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The math of a 'moment of inertia' in application

  1. Apr 13, 2005 #1
    I am trying to detemine the moment of interia of an object, not too accurately.

    I have the object mounted in bearings, and on the shaft of the object I have a ring (radius of 2.5in) which I have a filament wrapped around which drops to a weight of 5lbs (mass of .1554 slug). I can release the weight and time the travel over a known distance (approx 24in in 5sec, an acceleration 'a' of 9.6in/sec^2). Angular acceration is 'a'/'r' or 3.84rad/sec^2. I have determined the tension in the filament to be 4.88lbf by F=ma, m=.1554slug * (subtracting 'a'(conv. to ft/sec^2) from g(ft/sec^2)). The torque would then be 4.88lbf * 2.5in or 12.2in.lbf.

    My problem has come down to the math. I have seen moment of inertia defined in both lb.in^2 and in.lb.sec^2. I cannot seem to figure out how torque (in.lbf) / angular acceleration (rad/sec^2) can be conveyed to MOI of either version, the units don't seem to cancel out right.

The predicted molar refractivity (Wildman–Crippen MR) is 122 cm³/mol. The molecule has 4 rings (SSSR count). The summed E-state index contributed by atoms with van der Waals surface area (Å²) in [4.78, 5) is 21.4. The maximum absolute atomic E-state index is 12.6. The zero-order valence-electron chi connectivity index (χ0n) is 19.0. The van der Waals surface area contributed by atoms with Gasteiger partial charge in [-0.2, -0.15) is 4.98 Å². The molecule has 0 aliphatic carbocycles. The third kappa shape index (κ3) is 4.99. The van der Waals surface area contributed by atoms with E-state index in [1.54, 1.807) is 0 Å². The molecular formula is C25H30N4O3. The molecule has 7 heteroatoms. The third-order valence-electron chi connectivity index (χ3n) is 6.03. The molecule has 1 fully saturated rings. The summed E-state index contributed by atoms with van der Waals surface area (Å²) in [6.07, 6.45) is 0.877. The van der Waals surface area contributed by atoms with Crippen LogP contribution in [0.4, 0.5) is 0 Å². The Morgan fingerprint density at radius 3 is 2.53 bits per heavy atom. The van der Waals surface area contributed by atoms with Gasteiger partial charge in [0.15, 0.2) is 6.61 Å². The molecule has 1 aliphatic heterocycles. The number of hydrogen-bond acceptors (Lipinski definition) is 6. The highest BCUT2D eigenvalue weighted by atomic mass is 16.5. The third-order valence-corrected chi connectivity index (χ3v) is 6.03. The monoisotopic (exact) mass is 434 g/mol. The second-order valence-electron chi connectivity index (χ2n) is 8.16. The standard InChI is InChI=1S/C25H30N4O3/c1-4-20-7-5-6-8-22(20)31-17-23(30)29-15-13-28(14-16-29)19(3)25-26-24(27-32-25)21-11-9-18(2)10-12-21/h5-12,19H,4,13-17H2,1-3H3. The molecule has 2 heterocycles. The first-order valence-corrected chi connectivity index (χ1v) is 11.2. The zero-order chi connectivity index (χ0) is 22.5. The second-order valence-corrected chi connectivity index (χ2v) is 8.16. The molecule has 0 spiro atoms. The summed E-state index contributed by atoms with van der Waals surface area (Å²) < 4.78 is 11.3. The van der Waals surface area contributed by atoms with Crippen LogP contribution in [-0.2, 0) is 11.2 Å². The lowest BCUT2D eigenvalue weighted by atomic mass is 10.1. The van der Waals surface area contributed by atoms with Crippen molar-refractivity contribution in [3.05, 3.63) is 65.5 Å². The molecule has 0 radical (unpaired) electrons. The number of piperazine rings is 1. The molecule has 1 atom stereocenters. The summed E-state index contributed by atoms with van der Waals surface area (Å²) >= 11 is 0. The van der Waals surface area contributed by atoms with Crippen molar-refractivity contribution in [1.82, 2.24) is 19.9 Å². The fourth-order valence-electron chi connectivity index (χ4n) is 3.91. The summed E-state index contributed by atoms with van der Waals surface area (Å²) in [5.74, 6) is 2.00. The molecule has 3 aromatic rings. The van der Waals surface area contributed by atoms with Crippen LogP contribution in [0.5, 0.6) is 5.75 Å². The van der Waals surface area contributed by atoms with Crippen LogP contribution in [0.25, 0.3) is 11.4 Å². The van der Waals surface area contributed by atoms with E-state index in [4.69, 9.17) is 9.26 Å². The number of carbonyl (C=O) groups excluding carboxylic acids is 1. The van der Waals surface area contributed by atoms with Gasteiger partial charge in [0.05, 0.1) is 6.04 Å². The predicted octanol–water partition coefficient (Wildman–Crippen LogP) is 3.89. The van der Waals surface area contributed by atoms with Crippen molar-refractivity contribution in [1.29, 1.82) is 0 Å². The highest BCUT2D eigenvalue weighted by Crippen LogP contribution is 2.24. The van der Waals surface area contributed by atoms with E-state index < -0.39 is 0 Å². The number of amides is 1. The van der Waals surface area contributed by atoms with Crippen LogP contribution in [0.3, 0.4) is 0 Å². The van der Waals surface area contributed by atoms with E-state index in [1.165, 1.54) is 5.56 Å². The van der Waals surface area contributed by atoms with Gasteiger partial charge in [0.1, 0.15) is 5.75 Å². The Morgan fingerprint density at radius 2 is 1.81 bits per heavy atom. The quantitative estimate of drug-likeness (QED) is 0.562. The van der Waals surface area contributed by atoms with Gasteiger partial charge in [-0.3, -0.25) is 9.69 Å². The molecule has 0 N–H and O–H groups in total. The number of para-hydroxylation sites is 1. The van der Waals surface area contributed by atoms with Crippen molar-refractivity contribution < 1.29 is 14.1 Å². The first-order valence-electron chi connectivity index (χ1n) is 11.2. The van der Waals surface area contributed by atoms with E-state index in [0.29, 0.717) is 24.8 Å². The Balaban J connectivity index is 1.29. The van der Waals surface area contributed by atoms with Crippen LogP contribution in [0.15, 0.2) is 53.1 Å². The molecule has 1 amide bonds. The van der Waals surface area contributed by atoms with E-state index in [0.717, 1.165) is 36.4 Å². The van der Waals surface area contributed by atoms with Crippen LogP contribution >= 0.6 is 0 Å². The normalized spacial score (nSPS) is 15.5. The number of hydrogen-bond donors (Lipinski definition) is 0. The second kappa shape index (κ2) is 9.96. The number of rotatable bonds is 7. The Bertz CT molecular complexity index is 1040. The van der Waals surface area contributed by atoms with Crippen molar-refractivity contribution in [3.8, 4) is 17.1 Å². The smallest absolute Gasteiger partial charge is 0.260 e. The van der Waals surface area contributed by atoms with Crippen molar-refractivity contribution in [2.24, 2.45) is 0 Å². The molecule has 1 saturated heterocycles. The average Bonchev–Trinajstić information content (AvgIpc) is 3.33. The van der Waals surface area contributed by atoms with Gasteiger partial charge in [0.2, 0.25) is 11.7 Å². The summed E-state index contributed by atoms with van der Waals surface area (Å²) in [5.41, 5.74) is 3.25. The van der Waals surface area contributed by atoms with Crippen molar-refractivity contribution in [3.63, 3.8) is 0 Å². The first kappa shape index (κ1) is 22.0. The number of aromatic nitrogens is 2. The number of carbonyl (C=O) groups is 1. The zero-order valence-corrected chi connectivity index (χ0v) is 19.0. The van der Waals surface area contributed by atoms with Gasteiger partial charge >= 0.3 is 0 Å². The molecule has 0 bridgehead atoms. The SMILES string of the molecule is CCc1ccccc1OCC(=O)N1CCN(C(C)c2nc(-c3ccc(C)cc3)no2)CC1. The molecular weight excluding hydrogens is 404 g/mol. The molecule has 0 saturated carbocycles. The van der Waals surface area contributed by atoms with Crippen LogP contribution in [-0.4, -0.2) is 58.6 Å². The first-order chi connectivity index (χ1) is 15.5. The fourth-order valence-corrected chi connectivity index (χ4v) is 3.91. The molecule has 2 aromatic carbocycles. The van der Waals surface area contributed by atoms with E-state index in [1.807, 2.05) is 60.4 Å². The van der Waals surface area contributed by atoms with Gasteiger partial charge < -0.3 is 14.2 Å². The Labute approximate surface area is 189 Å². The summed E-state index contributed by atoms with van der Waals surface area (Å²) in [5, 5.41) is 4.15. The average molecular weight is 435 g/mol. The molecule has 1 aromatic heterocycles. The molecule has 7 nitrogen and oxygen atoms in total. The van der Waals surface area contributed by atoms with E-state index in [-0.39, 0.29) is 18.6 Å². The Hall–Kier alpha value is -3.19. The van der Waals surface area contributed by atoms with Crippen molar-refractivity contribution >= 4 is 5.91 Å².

Any input would be greatly appreciated, until then I will have fun putting a sharp stick in my eye.

    Last edited: Apr 13, 2005
  2. jcsd
  3. Apr 13, 2005 #2


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    Moment of inertia has units [M]*[L]2 (mass times length squared)
    When you see inch*pound*second^2, the "pound" is pound-force.
    When you see pound*inch^2. the "pound" is pound-mass.
    Also note that radians are unitless dimensions.
    I hope that helps.
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